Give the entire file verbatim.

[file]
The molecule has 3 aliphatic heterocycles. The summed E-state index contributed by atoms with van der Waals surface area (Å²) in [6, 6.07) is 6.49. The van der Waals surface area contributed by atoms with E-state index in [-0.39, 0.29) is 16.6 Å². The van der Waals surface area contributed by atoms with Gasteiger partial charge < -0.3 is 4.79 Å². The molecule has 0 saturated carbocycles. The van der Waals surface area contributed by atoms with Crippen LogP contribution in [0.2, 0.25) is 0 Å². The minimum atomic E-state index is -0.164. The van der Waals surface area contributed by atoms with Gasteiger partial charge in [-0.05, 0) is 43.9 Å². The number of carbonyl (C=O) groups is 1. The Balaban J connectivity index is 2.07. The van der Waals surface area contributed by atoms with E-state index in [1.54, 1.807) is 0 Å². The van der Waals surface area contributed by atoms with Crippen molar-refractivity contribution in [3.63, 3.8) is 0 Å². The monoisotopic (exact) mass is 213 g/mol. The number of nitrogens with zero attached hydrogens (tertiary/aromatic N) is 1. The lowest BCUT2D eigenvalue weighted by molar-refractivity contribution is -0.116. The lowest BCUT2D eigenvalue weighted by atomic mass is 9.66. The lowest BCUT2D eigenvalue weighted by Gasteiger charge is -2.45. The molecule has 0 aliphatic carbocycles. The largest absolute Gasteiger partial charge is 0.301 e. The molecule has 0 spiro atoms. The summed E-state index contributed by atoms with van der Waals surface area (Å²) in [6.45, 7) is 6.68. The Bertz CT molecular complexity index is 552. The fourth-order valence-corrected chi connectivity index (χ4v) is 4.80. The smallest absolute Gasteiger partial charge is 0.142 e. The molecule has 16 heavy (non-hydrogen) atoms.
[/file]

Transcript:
The molecule has 3 aliphatic heterocycles. The summed E-state index contributed by atoms with van der Waals surface area (Å²) in [6, 6.07) is 6.49. The van der Waals surface area contributed by atoms with E-state index in [-0.39, 0.29) is 16.6 Å². The van der Waals surface area contributed by atoms with Gasteiger partial charge < -0.3 is 4.79 Å². The molecule has 0 saturated carbocycles. The van der Waals surface area contributed by atoms with Crippen LogP contribution in [0.2, 0.25) is 0 Å². The minimum atomic E-state index is -0.164. The van der Waals surface area contributed by atoms with Gasteiger partial charge in [-0.05, 0) is 43.9 Å². The number of carbonyl (C=O) groups is 1. The Balaban J connectivity index is 2.07. The van der Waals surface area contributed by atoms with E-state index in [1.54, 1.807) is 0 Å². The van der Waals surface area contributed by atoms with Crippen molar-refractivity contribution in [3.63, 3.8) is 0 Å². The monoisotopic (exact) mass is 213 g/mol. The number of nitrogens with zero attached hydrogens (tertiary/aromatic N) is 1. The lowest BCUT2D eigenvalue weighted by molar-refractivity contribution is -0.116. The lowest BCUT2D eigenvalue weighted by atomic mass is 9.66. The lowest BCUT2D eigenvalue weighted by Gasteiger charge is -2.45. The molecule has 0 aliphatic carbocycles. The largest absolute Gasteiger partial charge is 0.301 e. The molecule has 0 spiro atoms. The summed E-state index contributed by atoms with van der Waals surface area (Å²) in [6.45, 7) is 6.68. The Bertz CT molecular complexity index is 552. The fourth-order valence-corrected chi connectivity index (χ4v) is 4.80. The smallest absolute Gasteiger partial charge is 0.142 e. The molecule has 16 heavy (non-hydrogen) atoms.